There are close to 32 million small businesses in the US. There are thousands more large businesses. All of these businesses have something in common.
They must integrate newly hired employees into their organizations. There are serious consequences to getting this process wrong, as around 28 percent of new employees call it quits within 90 days. While a bit of turnover is normal, a number that high suggests that a lot of companies drop the ball with employee integration.
If you want to hang on to more of those new employees, keep reading for key tips on integrating new hires.
Distinguish between Orientation and Onboarding
Many businesses adopt an attitude that orientation and onboarding provide the same functional results. That is not the case.
For one thing, orientation rarely lasts more than a day or two. For another, most orientations focus on walking new employees through a pile of paperwork. While you do need those employees to read and sign off on business policies and fill out financial paperwork, it’s not a substitute for a structured employee onboarding process.
Orientation is largely about jumping through legal hoops for both the employee and the employer.
Onboarding is where you actually start the process of bringing new employees into the fold in terms of their job duties and the company culture.
Make a Plan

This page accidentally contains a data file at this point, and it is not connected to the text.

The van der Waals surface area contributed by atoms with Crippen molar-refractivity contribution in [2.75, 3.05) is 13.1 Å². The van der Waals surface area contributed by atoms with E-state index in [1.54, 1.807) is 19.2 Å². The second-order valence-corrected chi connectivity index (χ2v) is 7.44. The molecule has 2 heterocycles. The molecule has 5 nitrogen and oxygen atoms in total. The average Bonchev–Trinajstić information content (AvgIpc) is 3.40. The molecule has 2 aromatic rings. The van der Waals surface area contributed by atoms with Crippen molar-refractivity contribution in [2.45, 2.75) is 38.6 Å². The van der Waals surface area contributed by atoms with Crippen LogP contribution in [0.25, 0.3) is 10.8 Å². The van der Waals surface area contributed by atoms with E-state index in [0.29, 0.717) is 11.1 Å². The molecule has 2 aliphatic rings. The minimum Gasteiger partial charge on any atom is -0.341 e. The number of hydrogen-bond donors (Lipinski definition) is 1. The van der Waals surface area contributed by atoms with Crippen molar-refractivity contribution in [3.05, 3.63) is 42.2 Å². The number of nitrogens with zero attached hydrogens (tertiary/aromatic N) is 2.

Good employee onboarding doesn’t develop organically. Frankly, everyone is too busy with their own jobs to worry about creating an organized method for getting new hires up to speed. You must make it a priority.
That typically means putting someone in charge of it so it becomes part of their job that they can’t ignore. If you run an HR department or even just have an HR person, a lot of the load will fall there.
If you don’t run a formal HR department because you run a small business, the task will likely fall onto your shoulders or your general manager. Here are a few things that can help you get in front of building an onboarding process.
Establish a Timeline
Every business is a little different, which means the learning curve to get someone making productive contributions will vary a bit. When in doubt, 90 days is a fairly standard timeline for onboarding. That length of time gives people time to understand their job, get competent with it, and get a handle on company culture.
Set Action Steps
Parts of your onboarding process will apply to every employee. Make sure you set actions steps to ensure that every employee actually goes through those universal aspects of the onboarding process.
Formalize these steps with a mandatory form or report that the person in charge of onboarding must submit. You can keep it basic. The point is simply to encourage the completion of the steps.
Like so many other business processes, technology can make your onboarding process easier for everyone. You can leverage onboarding-specific software to help you set up and automate action steps, consolidate paperwork, and even deploy a mobile app. You can learn more about onboarding software at this site.
Review and Revise
Onboarding is not a science. Some approaches work better than others depending on your industry and company culture. You should review the results of your onboarding process periodically.
One metric you can check is, of course, your total turnover. If you see major improvement, you know that process is working well. If you only minimal improvement over your pre-onboarding process numbers, it means you need to revise the process.
You can also get feedback from new employees about the onboarding process. You can ask them straight out what worked for them, what didn’t work for them, and what areas they thought could use more coverage.
Now that you have a basic framework in place, let’s look at specific pieces of the onboarding process.